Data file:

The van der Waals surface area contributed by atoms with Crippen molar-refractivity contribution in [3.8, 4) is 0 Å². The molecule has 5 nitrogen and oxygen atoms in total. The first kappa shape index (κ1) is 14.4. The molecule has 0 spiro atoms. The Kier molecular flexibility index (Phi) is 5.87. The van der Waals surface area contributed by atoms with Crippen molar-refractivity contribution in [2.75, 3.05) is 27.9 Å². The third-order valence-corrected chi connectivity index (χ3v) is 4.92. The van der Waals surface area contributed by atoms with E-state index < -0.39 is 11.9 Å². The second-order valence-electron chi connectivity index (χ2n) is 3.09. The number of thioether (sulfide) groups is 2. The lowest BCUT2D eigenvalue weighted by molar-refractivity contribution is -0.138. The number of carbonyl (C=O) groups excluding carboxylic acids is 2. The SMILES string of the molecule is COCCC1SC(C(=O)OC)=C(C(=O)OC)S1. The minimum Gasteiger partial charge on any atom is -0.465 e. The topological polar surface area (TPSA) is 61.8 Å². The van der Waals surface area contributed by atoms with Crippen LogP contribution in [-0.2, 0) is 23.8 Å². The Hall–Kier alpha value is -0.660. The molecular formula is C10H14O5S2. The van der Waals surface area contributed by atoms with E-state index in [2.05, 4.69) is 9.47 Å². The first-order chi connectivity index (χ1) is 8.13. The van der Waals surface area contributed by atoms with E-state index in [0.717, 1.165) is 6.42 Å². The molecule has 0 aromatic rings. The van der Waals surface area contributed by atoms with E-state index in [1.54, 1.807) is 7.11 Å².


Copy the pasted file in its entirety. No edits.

The van der Waals surface area contributed by atoms with Crippen molar-refractivity contribution in [3.8, 4) is 0 Å². The molecule has 5 nitrogen and oxygen atoms in total. The first kappa shape index (κ1) is 14.4. The molecule has 0 spiro atoms. The Kier molecular flexibility index (Phi) is 5.87. The van der Waals surface area contributed by atoms with Crippen molar-refractivity contribution in [2.75, 3.05) is 27.9 Å². The third-order valence-corrected chi connectivity index (χ3v) is 4.92. The van der Waals surface area contributed by atoms with E-state index < -0.39 is 11.9 Å². The second-order valence-electron chi connectivity index (χ2n) is 3.09. The number of thioether (sulfide) groups is 2. The lowest BCUT2D eigenvalue weighted by molar-refractivity contribution is -0.138. The number of carbonyl (C=O) groups excluding carboxylic acids is 2. The SMILES string of the molecule is COCCC1SC(C(=O)OC)=C(C(=O)OC)S1. The minimum Gasteiger partial charge on any atom is -0.465 e. The topological polar surface area (TPSA) is 61.8 Å². The van der Waals surface area contributed by atoms with Crippen LogP contribution in [-0.2, 0) is 23.8 Å². The Hall–Kier alpha value is -0.660. The molecular formula is C10H14O5S2. The van der Waals surface area contributed by atoms with E-state index in [2.05, 4.69) is 9.47 Å². The first-order chi connectivity index (χ1) is 8.13. The van der Waals surface area contributed by atoms with E-state index in [0.717, 1.165) is 6.42 Å². The molecule has 0 aromatic rings. The van der Waals surface area contributed by atoms with E-state index in [1.54, 1.807) is 7.11 Å².